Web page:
It is common in professional life to advocate on behalf of a client (student, patient, customer, group, special interest, idea). I recall as an architect in practice advocating for planning permission for a white corrugated iron clad holiday home. Whereas the local council wanted “natural” colours (olive green and brown) to blend in with the vegetation, we argued that white was as natural as it gets: it’s the colour of the bark of a eucalyptus tree, clouds, white crests on the sea, etc.
The duty of the advocate is to advance the positive merits of a case. Advocates do their best to make the case, relying on an opponent to present the counter-case, and a judge, jury, voters, or decision-makers to decide.
Advocacy involves making the best case for someone. Barristers can defend clients even if they think them guilty. As long as the barrister tells no lies, nor counsels the client to lie in court, then it is up to the court to decide the verdict.
Advocacy assumes a rational or balanced forum in which both sides can be heard, and some good will about the rules of the debate. Power structures intervene inevitably. Both sides do not always enjoy the same access to information or resources. Nor do they share the same abilities. Not all judges and juries operate entirely dispassionately, or are able to assimilate all the arguments presented.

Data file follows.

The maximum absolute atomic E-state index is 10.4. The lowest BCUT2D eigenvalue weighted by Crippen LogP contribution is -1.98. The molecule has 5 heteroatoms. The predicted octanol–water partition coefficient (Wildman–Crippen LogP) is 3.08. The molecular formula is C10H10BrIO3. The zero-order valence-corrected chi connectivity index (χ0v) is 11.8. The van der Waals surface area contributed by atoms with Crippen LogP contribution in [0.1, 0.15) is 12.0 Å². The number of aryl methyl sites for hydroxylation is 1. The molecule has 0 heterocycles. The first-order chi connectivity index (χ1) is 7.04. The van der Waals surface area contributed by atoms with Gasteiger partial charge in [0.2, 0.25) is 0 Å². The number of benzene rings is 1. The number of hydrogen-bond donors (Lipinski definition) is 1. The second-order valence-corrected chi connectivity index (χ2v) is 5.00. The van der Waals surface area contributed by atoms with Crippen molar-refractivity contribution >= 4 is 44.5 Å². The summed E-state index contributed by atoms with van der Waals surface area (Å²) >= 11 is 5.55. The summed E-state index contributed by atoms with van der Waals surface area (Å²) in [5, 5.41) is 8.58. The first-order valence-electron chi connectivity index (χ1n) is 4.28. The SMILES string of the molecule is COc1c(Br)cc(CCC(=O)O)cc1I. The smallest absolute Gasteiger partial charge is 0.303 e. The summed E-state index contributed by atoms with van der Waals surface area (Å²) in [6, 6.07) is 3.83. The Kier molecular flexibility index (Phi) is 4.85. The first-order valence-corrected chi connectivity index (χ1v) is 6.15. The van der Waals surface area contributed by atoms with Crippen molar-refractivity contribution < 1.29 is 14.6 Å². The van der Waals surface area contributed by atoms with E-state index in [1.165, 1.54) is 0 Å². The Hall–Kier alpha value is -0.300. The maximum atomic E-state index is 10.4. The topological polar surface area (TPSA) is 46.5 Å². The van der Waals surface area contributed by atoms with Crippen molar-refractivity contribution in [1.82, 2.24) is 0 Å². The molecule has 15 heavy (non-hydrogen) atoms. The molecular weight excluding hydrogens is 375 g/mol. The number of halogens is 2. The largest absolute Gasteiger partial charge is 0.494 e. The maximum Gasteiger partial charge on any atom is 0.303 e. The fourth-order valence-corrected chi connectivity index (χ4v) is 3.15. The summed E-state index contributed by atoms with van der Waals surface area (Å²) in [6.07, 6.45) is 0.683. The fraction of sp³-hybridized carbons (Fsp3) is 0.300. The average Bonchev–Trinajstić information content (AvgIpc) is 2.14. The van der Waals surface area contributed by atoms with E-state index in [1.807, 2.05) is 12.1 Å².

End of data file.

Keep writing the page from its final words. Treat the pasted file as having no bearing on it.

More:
Our advocacy of the white corrugated iron cladding was taken up by the local press. I don’t know if that had any influence on the decision makers, but we were allowed to proceed with the white cladding.
It is easiest to advocate for something when you agree with the proposition you are defending and are invested in the outcome. A recently staged debate amongst students about whether online surveillance threatens personal liberty started with initial unease, but demonstrated how readily people slot into a role — a performance — as participants had to advocate for views contrary to their own. Advocacy involves a performance.
I want to see to what extent advocacy drifts into persuasion, which leads to hyperbole, exaggeration, promotion, embroidered narratives, false, deceptive and misleading narratives, and even lies. That’s part of an argument that moves my understanding of online communities and conspiracy theories from ideas of truth versus falsity, to something closer to pragmatist and hermeneutical concepts of how beliefs develop.